fall in love, but Foster has a dark secret. He's a compulsive
Meanwhile, sharp-tongued Lightner is romanced by older man Guy Kibbee (as "Finky" Finkelwald). This is a strange, carelessly scripted story about the effects of gambling. The heroine's problems, caused by her gambling husband, are alleviated by her own gambling; it doesn't make sense. An interesting point of characterization is that when Young's character was born, her mother died; for this reason, she is supposedly reluctant to marry, and have children. She is mistakenly called a "Play-Girl". But, Young and the cast are enjoyable. In real life, Young was close to co-star Foster; he married her sister, actress Sally Blane.
***** Play-Girl (3/12/32) Ray Enright ~ Loretta Young, Winnie Lightner, Norman Foster, James Ellison
*** This review may contain spoilers ***
This B picture from Warner Brothers casts Loretta Young and Winnie
Lightner as pair of shopgirls who both work for Guy Kibbee as a
supervisor. Winnie plays up to Kibbee who's doing one of his patented
old rogue characters. But Loretta is looking for something with a
little more excitement and thinks she's found it in Norman Foster.
The problem is that while Loretta thinks she's married to a high living salesman, she's really marrying a very high living gambler. And when two might turn into three a crisis ensues.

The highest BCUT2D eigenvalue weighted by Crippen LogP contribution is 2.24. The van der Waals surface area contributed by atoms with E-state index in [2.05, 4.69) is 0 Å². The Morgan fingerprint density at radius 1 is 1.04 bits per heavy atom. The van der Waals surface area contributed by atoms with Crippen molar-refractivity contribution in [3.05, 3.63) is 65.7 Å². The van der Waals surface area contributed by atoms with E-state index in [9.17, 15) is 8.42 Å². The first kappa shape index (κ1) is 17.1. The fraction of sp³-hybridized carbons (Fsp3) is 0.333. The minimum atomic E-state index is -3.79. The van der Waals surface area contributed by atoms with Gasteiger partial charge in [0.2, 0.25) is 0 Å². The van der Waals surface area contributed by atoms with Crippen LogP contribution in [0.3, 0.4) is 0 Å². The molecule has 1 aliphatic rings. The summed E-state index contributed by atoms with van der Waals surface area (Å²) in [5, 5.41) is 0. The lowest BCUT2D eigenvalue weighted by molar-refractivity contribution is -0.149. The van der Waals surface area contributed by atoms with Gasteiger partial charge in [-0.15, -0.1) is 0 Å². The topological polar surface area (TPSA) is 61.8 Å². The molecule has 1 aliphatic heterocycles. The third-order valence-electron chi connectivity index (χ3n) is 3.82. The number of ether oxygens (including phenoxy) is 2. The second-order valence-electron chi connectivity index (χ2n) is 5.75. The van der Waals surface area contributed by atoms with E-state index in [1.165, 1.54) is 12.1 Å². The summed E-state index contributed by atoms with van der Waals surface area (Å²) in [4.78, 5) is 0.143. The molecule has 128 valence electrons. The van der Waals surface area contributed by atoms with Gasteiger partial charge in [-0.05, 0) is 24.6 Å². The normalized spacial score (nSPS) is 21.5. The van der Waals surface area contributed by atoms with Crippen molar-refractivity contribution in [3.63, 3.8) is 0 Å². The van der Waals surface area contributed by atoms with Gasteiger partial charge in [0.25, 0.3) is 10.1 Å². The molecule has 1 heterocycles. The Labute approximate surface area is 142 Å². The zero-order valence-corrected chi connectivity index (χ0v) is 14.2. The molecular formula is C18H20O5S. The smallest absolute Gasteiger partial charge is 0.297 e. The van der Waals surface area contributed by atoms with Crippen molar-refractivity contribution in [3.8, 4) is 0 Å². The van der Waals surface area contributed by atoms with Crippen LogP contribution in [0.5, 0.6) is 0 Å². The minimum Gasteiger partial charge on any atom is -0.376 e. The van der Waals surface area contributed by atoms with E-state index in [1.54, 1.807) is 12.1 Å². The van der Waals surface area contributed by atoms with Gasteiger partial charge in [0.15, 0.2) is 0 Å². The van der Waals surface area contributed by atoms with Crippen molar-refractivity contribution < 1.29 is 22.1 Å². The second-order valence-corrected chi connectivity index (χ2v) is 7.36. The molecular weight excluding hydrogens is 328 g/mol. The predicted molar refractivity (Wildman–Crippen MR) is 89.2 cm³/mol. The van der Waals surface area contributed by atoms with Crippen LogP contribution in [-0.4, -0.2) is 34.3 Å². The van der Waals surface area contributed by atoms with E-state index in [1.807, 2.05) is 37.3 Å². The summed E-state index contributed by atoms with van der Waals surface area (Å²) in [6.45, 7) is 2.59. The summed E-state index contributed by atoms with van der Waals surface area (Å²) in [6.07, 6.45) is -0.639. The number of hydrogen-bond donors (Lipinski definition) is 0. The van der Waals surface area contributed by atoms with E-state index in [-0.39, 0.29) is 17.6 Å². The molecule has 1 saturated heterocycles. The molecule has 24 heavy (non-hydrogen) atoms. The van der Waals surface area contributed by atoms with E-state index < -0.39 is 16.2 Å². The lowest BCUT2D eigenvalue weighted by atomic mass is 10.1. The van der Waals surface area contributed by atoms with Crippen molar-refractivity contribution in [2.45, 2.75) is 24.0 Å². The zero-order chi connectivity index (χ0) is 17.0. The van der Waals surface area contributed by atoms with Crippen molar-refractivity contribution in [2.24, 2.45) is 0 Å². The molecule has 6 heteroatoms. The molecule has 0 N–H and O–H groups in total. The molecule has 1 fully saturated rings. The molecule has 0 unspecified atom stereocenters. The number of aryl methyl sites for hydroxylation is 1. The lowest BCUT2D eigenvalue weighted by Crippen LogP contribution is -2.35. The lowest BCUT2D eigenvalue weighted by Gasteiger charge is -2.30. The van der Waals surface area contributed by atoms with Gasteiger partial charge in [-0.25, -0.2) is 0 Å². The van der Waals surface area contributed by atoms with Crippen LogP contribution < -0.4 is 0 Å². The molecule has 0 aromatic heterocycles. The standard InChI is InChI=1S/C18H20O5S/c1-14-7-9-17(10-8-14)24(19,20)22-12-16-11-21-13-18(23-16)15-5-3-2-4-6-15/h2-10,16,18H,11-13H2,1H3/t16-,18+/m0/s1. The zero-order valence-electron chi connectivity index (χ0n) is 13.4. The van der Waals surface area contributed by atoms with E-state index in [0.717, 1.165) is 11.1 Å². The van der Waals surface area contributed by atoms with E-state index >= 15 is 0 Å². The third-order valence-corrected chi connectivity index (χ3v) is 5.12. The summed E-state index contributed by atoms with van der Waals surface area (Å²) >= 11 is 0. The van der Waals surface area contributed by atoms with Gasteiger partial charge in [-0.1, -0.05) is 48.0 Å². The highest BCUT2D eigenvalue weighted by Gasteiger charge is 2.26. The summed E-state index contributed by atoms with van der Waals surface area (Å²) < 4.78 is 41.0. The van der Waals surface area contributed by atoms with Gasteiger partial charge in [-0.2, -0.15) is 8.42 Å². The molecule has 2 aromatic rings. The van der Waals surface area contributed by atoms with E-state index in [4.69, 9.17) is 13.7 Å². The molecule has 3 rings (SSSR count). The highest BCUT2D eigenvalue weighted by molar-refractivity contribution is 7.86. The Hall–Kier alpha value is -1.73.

Play-Girl runs exactly an hour which clearly puts it in the B category. Loretta and the cast do breathe some life into it, she's just beautiful and Lightner is cast in parts that Ruth Donnelly or Patsy Kelly would be playing in a higher grade film. What happens to Loretta in the film is just plain ridiculous and how Foster is redeemed is even more so.
But if you love Loretta Young than you must see this film. Her beauty literally carries it.
Very early Loretta Young film: she's not even top billed. Winnie Lightner is - an interesting younger character actress. But it really is Loretta's movie. The plot involves Loretta's character falling in love with a gambler - and the complications which arise. Norman Foster plays the gambler: ironically, he married Miss Young's sister (Sally Blane) in 1937 - after being divorced from Claudette Colbert. Most memorable scenes in this movie are set in a department store circa 1932.
Movie is also notable as (apparently) the first movie of a very young James Ellison. Neither the title "Play Girl" or the alternate title "Love on a Budget" really describe this film. Entertaining melodrama from the early days of sound.